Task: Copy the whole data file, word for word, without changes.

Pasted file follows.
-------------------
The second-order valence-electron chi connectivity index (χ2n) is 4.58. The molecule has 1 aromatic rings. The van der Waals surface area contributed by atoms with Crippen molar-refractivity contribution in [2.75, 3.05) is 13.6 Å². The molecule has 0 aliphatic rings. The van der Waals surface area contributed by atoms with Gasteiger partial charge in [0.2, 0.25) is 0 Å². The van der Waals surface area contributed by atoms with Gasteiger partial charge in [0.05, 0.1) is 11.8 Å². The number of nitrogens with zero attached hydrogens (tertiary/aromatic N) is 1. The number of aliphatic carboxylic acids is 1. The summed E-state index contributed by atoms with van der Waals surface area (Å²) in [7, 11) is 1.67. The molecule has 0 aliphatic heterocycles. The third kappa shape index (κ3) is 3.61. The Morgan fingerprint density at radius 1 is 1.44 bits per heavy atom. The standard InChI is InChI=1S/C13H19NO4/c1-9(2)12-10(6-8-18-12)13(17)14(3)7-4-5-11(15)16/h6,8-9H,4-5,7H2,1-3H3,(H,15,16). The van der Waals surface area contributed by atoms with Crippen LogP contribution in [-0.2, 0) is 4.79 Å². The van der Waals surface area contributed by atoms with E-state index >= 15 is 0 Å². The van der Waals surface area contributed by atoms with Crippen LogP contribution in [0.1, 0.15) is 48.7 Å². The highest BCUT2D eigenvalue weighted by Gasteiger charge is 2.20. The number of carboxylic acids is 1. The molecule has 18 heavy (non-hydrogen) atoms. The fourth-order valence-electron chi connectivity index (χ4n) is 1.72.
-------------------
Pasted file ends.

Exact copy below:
The second-order valence-electron chi connectivity index (χ2n) is 4.58. The molecule has 1 aromatic rings. The van der Waals surface area contributed by atoms with Crippen molar-refractivity contribution in [2.75, 3.05) is 13.6 Å². The molecule has 0 aliphatic rings. The van der Waals surface area contributed by atoms with Gasteiger partial charge in [0.2, 0.25) is 0 Å². The van der Waals surface area contributed by atoms with Gasteiger partial charge in [0.05, 0.1) is 11.8 Å². The number of nitrogens with zero attached hydrogens (tertiary/aromatic N) is 1. The number of aliphatic carboxylic acids is 1. The summed E-state index contributed by atoms with van der Waals surface area (Å²) in [7, 11) is 1.67. The molecule has 0 aliphatic heterocycles. The third kappa shape index (κ3) is 3.61. The Morgan fingerprint density at radius 1 is 1.44 bits per heavy atom. The standard InChI is InChI=1S/C13H19NO4/c1-9(2)12-10(6-8-18-12)13(17)14(3)7-4-5-11(15)16/h6,8-9H,4-5,7H2,1-3H3,(H,15,16). The van der Waals surface area contributed by atoms with Crippen LogP contribution in [-0.2, 0) is 4.79 Å². The van der Waals surface area contributed by atoms with E-state index >= 15 is 0 Å². The van der Waals surface area contributed by atoms with Crippen LogP contribution in [0.1, 0.15) is 48.7 Å². The highest BCUT2D eigenvalue weighted by Gasteiger charge is 2.20. The number of carboxylic acids is 1. The molecule has 18 heavy (non-hydrogen) atoms. The fourth-order valence-electron chi connectivity index (χ4n) is 1.72.